Comprehensive processing, display and analysis for in vivo MR spectroscopic imaging.

Published

Journal Article

Image reconstruction for magnetic resonance spectroscopic imaging (MRSI) requires specialized spatial and spectral data processing methods and benefits from the use of several sources of prior information that are not commonly available, including MRI-derived tissue segmentation, morphological analysis and spectral characteristics of the observed metabolites. In addition, incorporating information obtained from MRI data can enhance the display of low-resolution metabolite images and multiparametric and regional statistical analysis methods can improve detection of altered metabolite distributions. As a result, full MRSI processing and analysis can involve multiple processing steps and several different data types. In this paper, a processing environment is described that integrates and automates these data processing and analysis functions for imaging of proton metabolite distributions in the normal human brain. The capabilities include normalization of metabolite signal intensities and transformation into a common spatial reference frame, thereby allowing the formation of a database of MR-measured human metabolite values as a function of acquisition, spatial and subject parameters. This development is carried out under the MIDAS project (Metabolite Imaging and Data Analysis System), which provides an integrated set of MRI and MRSI processing functions. It is anticipated that further development and distribution of these capabilities will facilitate more widespread use of MRSI for diagnostic imaging, encourage the development of standardized MRSI acquisition, processing and analysis methods and enable improved mapping of metabolite distributions in the human brain.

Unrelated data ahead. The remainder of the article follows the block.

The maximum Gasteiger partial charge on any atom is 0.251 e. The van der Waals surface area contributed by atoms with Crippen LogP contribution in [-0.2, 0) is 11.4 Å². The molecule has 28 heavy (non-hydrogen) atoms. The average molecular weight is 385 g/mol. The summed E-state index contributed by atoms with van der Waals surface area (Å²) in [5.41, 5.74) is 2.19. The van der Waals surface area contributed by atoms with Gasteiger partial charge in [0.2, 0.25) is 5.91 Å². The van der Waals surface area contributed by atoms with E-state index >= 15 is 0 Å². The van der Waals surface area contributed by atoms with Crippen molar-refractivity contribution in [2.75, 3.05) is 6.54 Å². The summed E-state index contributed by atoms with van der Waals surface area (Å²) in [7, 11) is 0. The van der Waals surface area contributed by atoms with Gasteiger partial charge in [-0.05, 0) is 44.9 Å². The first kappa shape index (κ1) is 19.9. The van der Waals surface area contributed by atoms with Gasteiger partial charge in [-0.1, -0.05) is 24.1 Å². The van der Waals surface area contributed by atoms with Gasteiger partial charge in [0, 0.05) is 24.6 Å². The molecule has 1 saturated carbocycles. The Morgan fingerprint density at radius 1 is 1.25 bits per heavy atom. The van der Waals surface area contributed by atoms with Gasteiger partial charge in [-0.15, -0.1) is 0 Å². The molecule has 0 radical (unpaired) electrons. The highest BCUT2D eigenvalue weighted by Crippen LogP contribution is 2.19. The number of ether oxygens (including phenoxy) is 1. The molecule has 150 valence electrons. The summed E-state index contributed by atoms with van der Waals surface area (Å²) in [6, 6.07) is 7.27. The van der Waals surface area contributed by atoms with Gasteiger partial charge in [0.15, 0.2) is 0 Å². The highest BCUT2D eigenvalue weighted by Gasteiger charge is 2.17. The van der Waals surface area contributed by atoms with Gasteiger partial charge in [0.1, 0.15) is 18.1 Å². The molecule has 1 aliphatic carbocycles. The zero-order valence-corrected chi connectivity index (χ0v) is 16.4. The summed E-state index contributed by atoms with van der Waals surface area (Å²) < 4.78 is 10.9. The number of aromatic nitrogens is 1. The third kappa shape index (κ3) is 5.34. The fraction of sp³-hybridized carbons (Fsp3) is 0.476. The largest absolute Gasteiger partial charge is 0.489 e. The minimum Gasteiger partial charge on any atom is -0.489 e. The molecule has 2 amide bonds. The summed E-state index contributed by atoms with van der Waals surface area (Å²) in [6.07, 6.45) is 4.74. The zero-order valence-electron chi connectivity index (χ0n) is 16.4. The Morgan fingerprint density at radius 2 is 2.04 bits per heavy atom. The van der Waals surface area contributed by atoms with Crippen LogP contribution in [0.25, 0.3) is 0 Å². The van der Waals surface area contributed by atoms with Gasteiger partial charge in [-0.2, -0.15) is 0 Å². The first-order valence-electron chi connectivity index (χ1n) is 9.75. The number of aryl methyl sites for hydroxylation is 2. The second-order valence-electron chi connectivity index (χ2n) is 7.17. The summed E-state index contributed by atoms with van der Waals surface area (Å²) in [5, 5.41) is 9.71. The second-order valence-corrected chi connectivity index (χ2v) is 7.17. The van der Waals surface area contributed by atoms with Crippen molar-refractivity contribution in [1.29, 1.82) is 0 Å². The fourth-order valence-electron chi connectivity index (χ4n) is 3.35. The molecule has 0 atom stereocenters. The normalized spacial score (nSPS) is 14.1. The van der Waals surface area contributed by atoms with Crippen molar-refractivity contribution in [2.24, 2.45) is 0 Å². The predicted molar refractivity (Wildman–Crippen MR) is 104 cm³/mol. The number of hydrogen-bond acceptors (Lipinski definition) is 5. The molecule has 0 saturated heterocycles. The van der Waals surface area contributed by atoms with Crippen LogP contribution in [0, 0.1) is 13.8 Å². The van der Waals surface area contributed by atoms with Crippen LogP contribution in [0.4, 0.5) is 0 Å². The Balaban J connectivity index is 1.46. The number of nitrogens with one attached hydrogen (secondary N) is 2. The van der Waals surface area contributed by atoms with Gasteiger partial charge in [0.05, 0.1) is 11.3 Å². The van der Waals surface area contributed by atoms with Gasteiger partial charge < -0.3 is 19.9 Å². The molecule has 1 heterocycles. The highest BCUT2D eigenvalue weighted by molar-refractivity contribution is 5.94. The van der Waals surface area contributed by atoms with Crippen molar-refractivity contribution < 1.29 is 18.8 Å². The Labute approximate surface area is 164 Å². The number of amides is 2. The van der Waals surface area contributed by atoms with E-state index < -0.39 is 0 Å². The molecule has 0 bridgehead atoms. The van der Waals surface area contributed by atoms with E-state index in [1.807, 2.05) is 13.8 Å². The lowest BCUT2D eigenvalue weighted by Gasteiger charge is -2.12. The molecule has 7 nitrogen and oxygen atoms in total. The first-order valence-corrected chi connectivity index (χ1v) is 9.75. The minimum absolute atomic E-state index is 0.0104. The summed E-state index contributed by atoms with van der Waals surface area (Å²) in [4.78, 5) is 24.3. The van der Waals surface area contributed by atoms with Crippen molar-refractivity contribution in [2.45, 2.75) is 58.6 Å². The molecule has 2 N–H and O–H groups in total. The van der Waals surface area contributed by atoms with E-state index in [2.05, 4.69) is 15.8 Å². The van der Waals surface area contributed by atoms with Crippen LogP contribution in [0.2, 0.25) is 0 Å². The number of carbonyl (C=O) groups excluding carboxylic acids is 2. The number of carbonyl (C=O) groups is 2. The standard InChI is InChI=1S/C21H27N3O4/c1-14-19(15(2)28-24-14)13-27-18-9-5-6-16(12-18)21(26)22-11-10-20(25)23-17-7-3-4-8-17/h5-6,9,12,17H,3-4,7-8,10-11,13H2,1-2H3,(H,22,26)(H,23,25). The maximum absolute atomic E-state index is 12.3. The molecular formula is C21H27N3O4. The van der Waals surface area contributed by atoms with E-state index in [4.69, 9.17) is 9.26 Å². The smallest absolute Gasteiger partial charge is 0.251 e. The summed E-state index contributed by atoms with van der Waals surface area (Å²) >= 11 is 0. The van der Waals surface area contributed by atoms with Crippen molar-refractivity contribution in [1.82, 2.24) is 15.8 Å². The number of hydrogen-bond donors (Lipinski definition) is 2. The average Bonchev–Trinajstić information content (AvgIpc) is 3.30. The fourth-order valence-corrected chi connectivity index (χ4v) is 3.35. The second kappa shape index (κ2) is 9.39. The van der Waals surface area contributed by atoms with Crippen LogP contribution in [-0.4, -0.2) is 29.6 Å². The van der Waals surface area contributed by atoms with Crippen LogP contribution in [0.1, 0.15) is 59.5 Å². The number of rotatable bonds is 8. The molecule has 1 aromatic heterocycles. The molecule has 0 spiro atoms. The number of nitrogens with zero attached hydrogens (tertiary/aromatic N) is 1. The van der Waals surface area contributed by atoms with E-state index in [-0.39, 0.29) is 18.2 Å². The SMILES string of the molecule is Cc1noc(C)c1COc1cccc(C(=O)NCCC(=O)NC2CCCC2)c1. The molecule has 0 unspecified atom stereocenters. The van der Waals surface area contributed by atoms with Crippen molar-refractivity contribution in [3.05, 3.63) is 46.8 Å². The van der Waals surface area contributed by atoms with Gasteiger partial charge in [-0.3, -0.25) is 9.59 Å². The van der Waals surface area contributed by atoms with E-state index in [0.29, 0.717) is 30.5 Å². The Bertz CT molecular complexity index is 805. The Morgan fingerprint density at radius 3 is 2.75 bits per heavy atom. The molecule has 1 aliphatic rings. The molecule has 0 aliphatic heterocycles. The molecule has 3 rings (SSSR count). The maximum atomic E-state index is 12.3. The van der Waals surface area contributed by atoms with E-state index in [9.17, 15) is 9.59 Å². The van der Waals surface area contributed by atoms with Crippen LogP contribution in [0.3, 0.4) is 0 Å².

Full Text

Duke Authors

Cited Authors

  • Maudsley, AA; Darkazanli, A; Alger, JR; Hall, LO; Schuff, N; Studholme, C; Yu, Y; Ebel, A; Frew, A; Goldgof, D; Gu, Y; Pagare, R; Rousseau, F; Sivasankaran, K; Soher, BJ; Weber, P; Young, K; Zhu, X

Published Date

  • June 2006

Published In

Volume / Issue

  • 19 / 4

Start / End Page

  • 492 - 503

PubMed ID

  • 16763967

Pubmed Central ID

  • 16763967

International Standard Serial Number (ISSN)

  • 0952-3480

Digital Object Identifier (DOI)

  • 10.1002/nbm.1025

Language

  • eng

Conference Location

  • England